In this follow up to an earlier story in Forbes, the author notes that she significantly understated the salaries of graduates from several elite law schools by relying on data supplied by a website called Payscale rather than the figures reported by the law schools themselves.  She acknowledges that the original list of 25 law schools who graduate students making the highest salaries contains several flaws.  However, even the revised list doesn't jibe with common sense.  For instance, the starting salary of Fordham law grads working in the private sector is listed at $160k.  The average salary at U. Houston Law Center is $110k and Santa Clara is listed at $100k. 

The author correctly notes that the salary data supplied by law schools is only a snapshot of what students are making 9 months after graduation while the figures supplied by Payscale average the salaries over the initial five years of practice.  She seems perplexed by the fact that in many cases the starting salaries of law grads are nearly twice as high as the figures reported by Payscale.  But the legal profession is unique in that the vast majority of lawyers who make those stratospheric starting salaries working in BigLaw will leave those firms within the first few years for jobs in small firms where few will see that kind of money again.  Thus, the original figures supplied by Payscale may be closer to the truth.  An excerpt:

Law Schools Whose Grads Make The Highest Starting Salaries

Since I published a story earlier this month about the law schools whose graduates earn the highest salaries, I’ve learned that the data I used was flawed and most of the numbers I published were inaccurate. Example: I listed the median starting salary at New York University, No. 22 in my slide show, as $76,300. In fact, the median compensation for a recent NYU grad is $160,000. I also wrote that new graduates of UCLA School of Law earn a median income of $84,200. The correct number is $135,000. In addition, I’ve discovered I made several glaring omissions, like University of Pennsylvania School of Law, where the median starting salary is $160,000, which should obviously be in the top tier. It didn’t make my list at all. We ran a story in 2013 that also had inaccurate information.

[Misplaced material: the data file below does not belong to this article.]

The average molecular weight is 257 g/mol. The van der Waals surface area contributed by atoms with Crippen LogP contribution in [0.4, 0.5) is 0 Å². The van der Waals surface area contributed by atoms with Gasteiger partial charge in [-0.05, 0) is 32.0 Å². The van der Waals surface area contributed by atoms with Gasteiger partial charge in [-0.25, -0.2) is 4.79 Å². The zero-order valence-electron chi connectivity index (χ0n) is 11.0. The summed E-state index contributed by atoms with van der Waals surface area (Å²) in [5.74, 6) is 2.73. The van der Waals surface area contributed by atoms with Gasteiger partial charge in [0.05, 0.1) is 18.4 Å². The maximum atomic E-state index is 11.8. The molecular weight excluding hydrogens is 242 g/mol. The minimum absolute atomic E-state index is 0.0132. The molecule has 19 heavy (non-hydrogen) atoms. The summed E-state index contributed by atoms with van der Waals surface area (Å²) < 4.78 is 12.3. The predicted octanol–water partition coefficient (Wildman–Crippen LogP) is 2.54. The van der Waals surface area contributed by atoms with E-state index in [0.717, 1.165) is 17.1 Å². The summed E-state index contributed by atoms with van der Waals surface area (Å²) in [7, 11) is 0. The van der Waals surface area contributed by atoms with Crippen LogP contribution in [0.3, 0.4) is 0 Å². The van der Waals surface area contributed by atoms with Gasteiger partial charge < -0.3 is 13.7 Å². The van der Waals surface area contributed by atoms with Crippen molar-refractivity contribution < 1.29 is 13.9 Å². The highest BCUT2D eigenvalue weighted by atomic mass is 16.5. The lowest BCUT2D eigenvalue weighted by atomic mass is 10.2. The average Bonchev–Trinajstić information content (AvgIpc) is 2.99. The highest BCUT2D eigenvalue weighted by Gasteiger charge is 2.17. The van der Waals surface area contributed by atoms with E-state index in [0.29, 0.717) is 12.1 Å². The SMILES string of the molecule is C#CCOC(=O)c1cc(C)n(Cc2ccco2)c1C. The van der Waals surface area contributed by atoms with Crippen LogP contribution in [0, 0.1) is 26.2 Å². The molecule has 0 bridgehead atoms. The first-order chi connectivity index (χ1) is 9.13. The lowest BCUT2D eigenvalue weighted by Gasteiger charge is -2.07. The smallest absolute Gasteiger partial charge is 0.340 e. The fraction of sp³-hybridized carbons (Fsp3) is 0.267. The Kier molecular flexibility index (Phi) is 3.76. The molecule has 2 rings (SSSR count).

How did we get the numbers so wrong? We relied on Payscale, a Seattle-based website that provides information about compensation at companies, law firms, state and local government, and nonprofits. Payscale’s paying clients are firms, including law firms, who use the data to help set compensation levels. It gathers information from users who come to the site looking for salary numbers. Some data is available free of charge but to gain access to detailed reports, users must enter information on their own employers and compensation. Payscale has a trove of 40 million salary reports. It’s a rich data set, which is why Forbes has used it for other lists.

 

. . . .

 

But Payscale’s data has obvious flaws, which I’ll describe below. Also law schools collect their own data, which is much more extensive than Payscale’s and, I’m now convinced, more reliable. Some schools, like NYU, Columbia, Harvard and Northwestern, hear back from upwards of 90% of their graduating class, which makes their salary numbers very reliable. However other schools, like University of San Diego and University of San Francisco, hear back from only 35% or fewer.

 

In putting together my new list, I’ve had extensive conversations with Kyle McEntee, the executive director of five-year-old Law School Transparency (LST), a Washington, D.C. nonprofit that manages a website chock full of useful numbers for aspiring law students, including extensive salary information and response rates from law schools. 

. . . .

Continue reading here.

(jbl).

March 30, 2014 | Permalink | Comments (0)

The Santa Claus Metaphor

Here’s an example of a metaphor in a white collar criminal case. It takes place in the trial employees of Bernie Madoff (They were found guilty). The defendants claimed that they were just following Madoff’s instructions with no idea that he was running a Ponzi scheme. Here is the narrative from USA Today:

A federal prosecutor presenting final government arguments in the fraud trial of five former Bernard Madoff aides Thursday described the "wonderful tale" of an "extraordinarily generous man" who brought riches to many people.